Actors

Agustín Rittano, Alejandra Flechner, Alejo Garcia Pintos, Antonia Bengoechea

Moods

Discussion-sparking, Dramatic, Smart

Argentina, 1985 is a legal drama about how a prosecutor and his young team were able to mount evidence—despite all threats and odds—against the officials behind a brutal military dictatorship. The public trial is supposedly the first of its kind in Latin America, a marker of true democracy that made a hero out of Julio Strassera and Moreno Ocampo, who both led the case.

Despite the presence of very serious themes, there are moments of lighthearted humor here that work to stress the film’s underlying message of goodwill and perseverance. Argentina, 1985 competed at major festivals this 2022, and it’s Argentina’s official entry at the 2023 Academy Awards.

41. The Return of the Living Dead (1985)

7.9

Country

United Kingdom, United States of America

Director

Dan O'Bannon

Actors

Allan Trautman, Beverly Randolph, Brian Peck, Cathleen Cordell

Moods

Action-packed, Easy, Funny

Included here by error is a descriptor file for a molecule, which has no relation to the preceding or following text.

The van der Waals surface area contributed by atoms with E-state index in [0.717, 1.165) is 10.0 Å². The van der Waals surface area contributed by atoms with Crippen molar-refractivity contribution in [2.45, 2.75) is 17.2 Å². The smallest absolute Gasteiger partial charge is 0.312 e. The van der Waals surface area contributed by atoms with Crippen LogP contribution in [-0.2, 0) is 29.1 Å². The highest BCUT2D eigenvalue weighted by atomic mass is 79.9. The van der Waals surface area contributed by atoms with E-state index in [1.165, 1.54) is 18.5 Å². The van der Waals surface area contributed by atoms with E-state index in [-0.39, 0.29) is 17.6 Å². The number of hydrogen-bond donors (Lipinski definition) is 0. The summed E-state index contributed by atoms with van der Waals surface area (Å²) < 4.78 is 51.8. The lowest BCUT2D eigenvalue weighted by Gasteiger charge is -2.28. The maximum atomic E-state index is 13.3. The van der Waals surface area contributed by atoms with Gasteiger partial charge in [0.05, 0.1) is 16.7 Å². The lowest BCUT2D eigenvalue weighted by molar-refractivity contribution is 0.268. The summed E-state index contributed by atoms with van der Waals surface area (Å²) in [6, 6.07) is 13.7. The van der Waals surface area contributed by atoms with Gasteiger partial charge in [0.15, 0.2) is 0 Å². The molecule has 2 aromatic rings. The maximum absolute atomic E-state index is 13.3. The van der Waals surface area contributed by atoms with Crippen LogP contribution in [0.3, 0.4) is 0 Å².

Perfect for Halloween marathons with friends, The Return of the Living Dead treads the now well-worn template of zombie apocalypse movies with outstanding practical effects and a refreshingly unserious attitude. What the film might lack in terms of character writing or deeper themes, it more than makes up for with a relentless forward momentum. There isn’t any grand mission to be accomplished when these morticians collide with a group of young punks, other than understanding what drives the undead creatures outside in order to survive the night. As a result, this is a movie that lives firmly in the moment, with thrills aplenty and its greatest moments found in the freaked-out reactions of its ensemble cast. The late James Karen, with his hilariously exaggerated hollering and whimpering, only nearly steals the show from the film’s wonderful animatronics and disgusting prosthetic makeup. It’s a great zombie movie for the reluctant horror newbie.